Frogs Fight Back From Fungal Attack

A decade after chytridiomycosis killed scores of amphibians in Panama, some species are recovering. New research indicates why.  

Mar 29, 2018
Ruth Williams

Speckled glass frog in PanamaDOUGLAS WOODHAMSIn Panama, between 2004 and 2007, an outbreak of the amphibian disease chytridiomycosis resulted in countless salamander and frog fatalities. But certain species have since recovered, despite the continued presence of the pathogenic fungus responsible for the die-off. An investigation into both the pathogen and its hosts, reported in Science today (March 29), reveals that while the fungus remains as virulent as ever, the surviving host species are less susceptible.

“I see this as a fundamental discovery, and one that is positive and I am very optimistic about,” says Peter Daszak, president of EcoHealth Alliance in New York, a nonprofit organization dedicated to protecting wildlife and public health from disease. “What the paper says is, there is hope that natural evolutionary processes will lead to some populations bouncing back. It’s very good news.”

The results suggest the hosts may have evolved.—Scott Edwards, Harvard University

The fungus Batrachochytrium dendrobatidis, which causes chytridiomycosis, infects the skin of amphibians, and so perturbs the animals’ osmotic regulation. The resulting imbalance of body fluids leads to organ failure and death. First identified in Australia and Central America in 1998, the disease has wreaked havoc across the globe, decimating species along the way, in part because of the movement of amphibians by humans. “There are multiple global trades in frogs,” such as the pet and food markets, says Daszak, who was not involved with the research. And where the frogs go, the pathogens hitch a ride.

Indeed, the 2004 Panama outbreak was thought to be due to a human-caused introduction of the fungus to host species “that had never seen this pathogen before,” says chytridiomycosis expert Jamie Voyles of the University of Nevada who led the research. From the numbers of dead and dying frogs, she adds, “it was patently clear that [the disease] had a really big impact on those amphibian communities.”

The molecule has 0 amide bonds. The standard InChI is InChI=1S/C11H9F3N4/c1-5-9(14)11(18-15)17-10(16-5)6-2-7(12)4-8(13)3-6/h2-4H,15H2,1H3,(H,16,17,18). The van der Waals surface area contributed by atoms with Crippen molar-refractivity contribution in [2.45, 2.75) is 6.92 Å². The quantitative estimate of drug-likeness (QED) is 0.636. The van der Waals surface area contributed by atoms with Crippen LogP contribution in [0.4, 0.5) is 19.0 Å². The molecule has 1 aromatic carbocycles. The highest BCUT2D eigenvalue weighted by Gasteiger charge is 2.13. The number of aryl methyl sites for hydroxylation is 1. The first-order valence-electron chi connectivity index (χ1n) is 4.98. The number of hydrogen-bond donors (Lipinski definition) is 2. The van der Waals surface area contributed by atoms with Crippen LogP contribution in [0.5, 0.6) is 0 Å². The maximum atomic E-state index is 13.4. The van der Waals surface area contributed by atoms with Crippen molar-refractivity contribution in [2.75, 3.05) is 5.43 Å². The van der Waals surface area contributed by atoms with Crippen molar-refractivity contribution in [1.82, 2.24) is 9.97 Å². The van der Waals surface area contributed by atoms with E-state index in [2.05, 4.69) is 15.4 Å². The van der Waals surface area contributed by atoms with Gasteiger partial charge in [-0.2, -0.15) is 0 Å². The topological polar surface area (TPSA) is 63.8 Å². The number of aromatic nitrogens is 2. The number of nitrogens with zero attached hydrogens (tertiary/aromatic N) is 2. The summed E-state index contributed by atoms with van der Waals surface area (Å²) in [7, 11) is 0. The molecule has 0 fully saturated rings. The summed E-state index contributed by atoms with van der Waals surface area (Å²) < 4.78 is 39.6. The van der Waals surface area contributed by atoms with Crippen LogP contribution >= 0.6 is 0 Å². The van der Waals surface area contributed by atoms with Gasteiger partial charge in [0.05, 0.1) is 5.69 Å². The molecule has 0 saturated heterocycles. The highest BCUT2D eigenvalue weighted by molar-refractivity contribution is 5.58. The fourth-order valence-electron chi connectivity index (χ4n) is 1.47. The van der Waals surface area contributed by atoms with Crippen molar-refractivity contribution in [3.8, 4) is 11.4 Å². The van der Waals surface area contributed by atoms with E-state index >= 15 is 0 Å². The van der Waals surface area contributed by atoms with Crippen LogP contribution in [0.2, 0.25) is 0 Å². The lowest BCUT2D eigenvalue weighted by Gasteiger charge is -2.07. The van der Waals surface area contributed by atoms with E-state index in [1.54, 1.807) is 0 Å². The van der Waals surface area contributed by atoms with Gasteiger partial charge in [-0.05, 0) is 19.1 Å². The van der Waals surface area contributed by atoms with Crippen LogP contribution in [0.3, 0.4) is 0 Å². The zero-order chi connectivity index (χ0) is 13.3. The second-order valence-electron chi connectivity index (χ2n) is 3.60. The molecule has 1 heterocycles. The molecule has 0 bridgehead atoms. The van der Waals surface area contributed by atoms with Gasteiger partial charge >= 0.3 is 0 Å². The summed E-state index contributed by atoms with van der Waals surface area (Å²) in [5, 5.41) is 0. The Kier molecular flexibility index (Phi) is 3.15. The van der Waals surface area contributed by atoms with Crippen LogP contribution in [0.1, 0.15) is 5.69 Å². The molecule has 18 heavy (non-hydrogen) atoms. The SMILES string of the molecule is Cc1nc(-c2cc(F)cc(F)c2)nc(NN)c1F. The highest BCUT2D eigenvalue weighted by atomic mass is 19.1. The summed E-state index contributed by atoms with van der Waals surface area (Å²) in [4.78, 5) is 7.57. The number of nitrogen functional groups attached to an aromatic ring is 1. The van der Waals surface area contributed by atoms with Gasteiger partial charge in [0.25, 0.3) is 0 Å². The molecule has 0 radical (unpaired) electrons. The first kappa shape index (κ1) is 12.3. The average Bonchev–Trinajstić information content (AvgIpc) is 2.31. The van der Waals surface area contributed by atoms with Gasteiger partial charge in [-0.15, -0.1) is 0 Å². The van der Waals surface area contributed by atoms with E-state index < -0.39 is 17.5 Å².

More recently, when Voyles and her team returned to Panama to monitor the sites of the outbreak, they found that some of the amphibian species were recovering, despite samples from the animals revealing the fungus was still present.

“If the frogs were recovering,” says Voyles, the question was, “How were they doing it? Was it because of a change in the pathogen, the frogs, or both?”

See “Do Pathogens Gain Virulence as Hosts Become Resistant?

Voyles had her money on the fungus. With pathogens tending to have shorter life spans than their hosts, she reasoned, “you could imagine how a pathogen might evolve to be less deadly in a short amount of time.”

“One standard expectation is that pathogens become less virulent as they course through a new species,” agrees evolutionary biologist Scott Edwards of Harvard University who did not participate in the research. It stands to reason that if a pathogen kills a host instead of keeping it mildly sick, it will have a poorer chance of spreading.

But when Voyles and colleagues compared contemporary samples of B. dendrobatidis collected from Panamanian amphibians with samples collected at the time of the outbreak they were, by all measures, practically unchanged. The team examined the pathogen’s growth rate, ability to produce infectious zoospores, pathogenicity in live animals, and whole genome sequences, finding no significant differences between the historical and current samples.

“I was very surprised,” says Voyles.

She and her colleagues then turned their attention to the amphibians themselves. Skin secretion samples—which contain antimicrobial peptides—collected from the frogs and salamanders before the disease outbreak and since the recovery exhibited differences in their abilities to block the growth of B. dendrobatidis. Although the pathogen-inhibiting ability of the secretions varied considerably from species to species, in all cases those samples taken from before the disease outbreak were less effective than those taken after. It is not yet clear how the secretions have changed.

“We don’t think this is the only thing the frogs have going for them,” Voyles says of the antimicrobial secretions. It’s likely that the more-resistant amphibian communities also have genetic, behavioral, and other adaptations that help them stave off the pathogens, she says.

“The results suggest the hosts may have evolved,” says Edwards, which is “very exciting and offers a glimmer of hope that some species are able to evolve in response to such a devastating pathogen.”

That said, he adds, “The severity of this [outbreak] should not be diminished.” Voyles team estimates that only approximately 20 percent of the local species that were initially affected by the disease have since recovered. As for the rest, says Voyles, “we do not yet know how many have been lost for good, and how many may still recover.” 

J. Voyles et al., “Shifts in disease dynamics in a tropical amphibian assemblage are not due to pathogen attenuation,” Science, 359:1517-19, 2018.